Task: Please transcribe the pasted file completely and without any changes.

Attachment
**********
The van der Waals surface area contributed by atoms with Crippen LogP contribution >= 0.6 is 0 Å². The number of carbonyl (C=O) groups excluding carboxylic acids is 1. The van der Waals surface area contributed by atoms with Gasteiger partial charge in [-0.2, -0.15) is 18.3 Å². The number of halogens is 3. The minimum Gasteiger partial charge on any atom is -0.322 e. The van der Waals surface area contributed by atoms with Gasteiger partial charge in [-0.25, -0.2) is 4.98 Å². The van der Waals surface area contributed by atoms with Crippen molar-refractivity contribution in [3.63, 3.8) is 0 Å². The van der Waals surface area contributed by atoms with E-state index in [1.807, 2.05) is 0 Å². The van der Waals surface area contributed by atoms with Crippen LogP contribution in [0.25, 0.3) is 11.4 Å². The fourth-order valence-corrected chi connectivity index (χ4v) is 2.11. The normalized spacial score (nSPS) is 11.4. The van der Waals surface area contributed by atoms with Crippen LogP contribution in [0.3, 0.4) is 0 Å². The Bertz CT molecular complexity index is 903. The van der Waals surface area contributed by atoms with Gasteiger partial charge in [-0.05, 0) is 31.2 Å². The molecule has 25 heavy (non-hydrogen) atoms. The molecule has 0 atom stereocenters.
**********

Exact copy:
The van der Waals surface area contributed by atoms with Crippen LogP contribution >= 0.6 is 0 Å². The number of carbonyl (C=O) groups excluding carboxylic acids is 1. The van der Waals surface area contributed by atoms with Gasteiger partial charge in [-0.2, -0.15) is 18.3 Å². The number of halogens is 3. The minimum Gasteiger partial charge on any atom is -0.322 e. The van der Waals surface area contributed by atoms with Gasteiger partial charge in [-0.25, -0.2) is 4.98 Å². The van der Waals surface area contributed by atoms with Crippen molar-refractivity contribution in [3.63, 3.8) is 0 Å². The van der Waals surface area contributed by atoms with E-state index in [1.807, 2.05) is 0 Å². The van der Waals surface area contributed by atoms with Crippen LogP contribution in [0.25, 0.3) is 11.4 Å². The fourth-order valence-corrected chi connectivity index (χ4v) is 2.11. The normalized spacial score (nSPS) is 11.4. The van der Waals surface area contributed by atoms with Crippen LogP contribution in [0.3, 0.4) is 0 Å². The Bertz CT molecular complexity index is 903. The van der Waals surface area contributed by atoms with Gasteiger partial charge in [-0.05, 0) is 31.2 Å². The molecule has 25 heavy (non-hydrogen) atoms. The molecule has 0 atom stereocenters.